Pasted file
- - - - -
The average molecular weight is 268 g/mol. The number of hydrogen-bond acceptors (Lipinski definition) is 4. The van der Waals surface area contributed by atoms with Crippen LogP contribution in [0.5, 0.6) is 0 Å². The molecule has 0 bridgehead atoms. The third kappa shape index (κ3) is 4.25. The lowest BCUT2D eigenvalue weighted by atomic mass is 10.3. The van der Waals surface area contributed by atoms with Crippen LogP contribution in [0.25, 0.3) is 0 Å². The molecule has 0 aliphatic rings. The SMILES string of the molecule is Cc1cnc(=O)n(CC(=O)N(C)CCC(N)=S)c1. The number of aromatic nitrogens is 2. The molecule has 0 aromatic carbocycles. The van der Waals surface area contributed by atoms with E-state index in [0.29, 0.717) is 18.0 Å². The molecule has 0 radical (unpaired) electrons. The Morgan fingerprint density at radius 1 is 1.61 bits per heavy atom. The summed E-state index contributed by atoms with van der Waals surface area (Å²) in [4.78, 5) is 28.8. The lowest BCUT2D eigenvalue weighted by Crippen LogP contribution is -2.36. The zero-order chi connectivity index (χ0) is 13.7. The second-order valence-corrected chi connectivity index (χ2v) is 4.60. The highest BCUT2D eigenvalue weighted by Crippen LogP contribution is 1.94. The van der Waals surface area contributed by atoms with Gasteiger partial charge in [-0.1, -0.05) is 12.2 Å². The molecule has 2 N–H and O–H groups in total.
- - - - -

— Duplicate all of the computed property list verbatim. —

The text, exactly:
The average molecular weight is 268 g/mol. The number of hydrogen-bond acceptors (Lipinski definition) is 4. The van der Waals surface area contributed by atoms with Crippen LogP contribution in [0.5, 0.6) is 0 Å². The molecule has 0 bridgehead atoms. The third kappa shape index (κ3) is 4.25. The lowest BCUT2D eigenvalue weighted by atomic mass is 10.3. The van der Waals surface area contributed by atoms with Crippen LogP contribution in [0.25, 0.3) is 0 Å². The molecule has 0 aliphatic rings. The SMILES string of the molecule is Cc1cnc(=O)n(CC(=O)N(C)CCC(N)=S)c1. The number of aromatic nitrogens is 2. The molecule has 0 aromatic carbocycles. The van der Waals surface area contributed by atoms with E-state index in [0.29, 0.717) is 18.0 Å². The molecule has 0 radical (unpaired) electrons. The Morgan fingerprint density at radius 1 is 1.61 bits per heavy atom. The summed E-state index contributed by atoms with van der Waals surface area (Å²) in [4.78, 5) is 28.8. The lowest BCUT2D eigenvalue weighted by Crippen LogP contribution is -2.36. The zero-order chi connectivity index (χ0) is 13.7. The second-order valence-corrected chi connectivity index (χ2v) is 4.60. The highest BCUT2D eigenvalue weighted by Crippen LogP contribution is 1.94. The van der Waals surface area contributed by atoms with Gasteiger partial charge in [-0.1, -0.05) is 12.2 Å². The molecule has 2 N–H and O–H groups in total.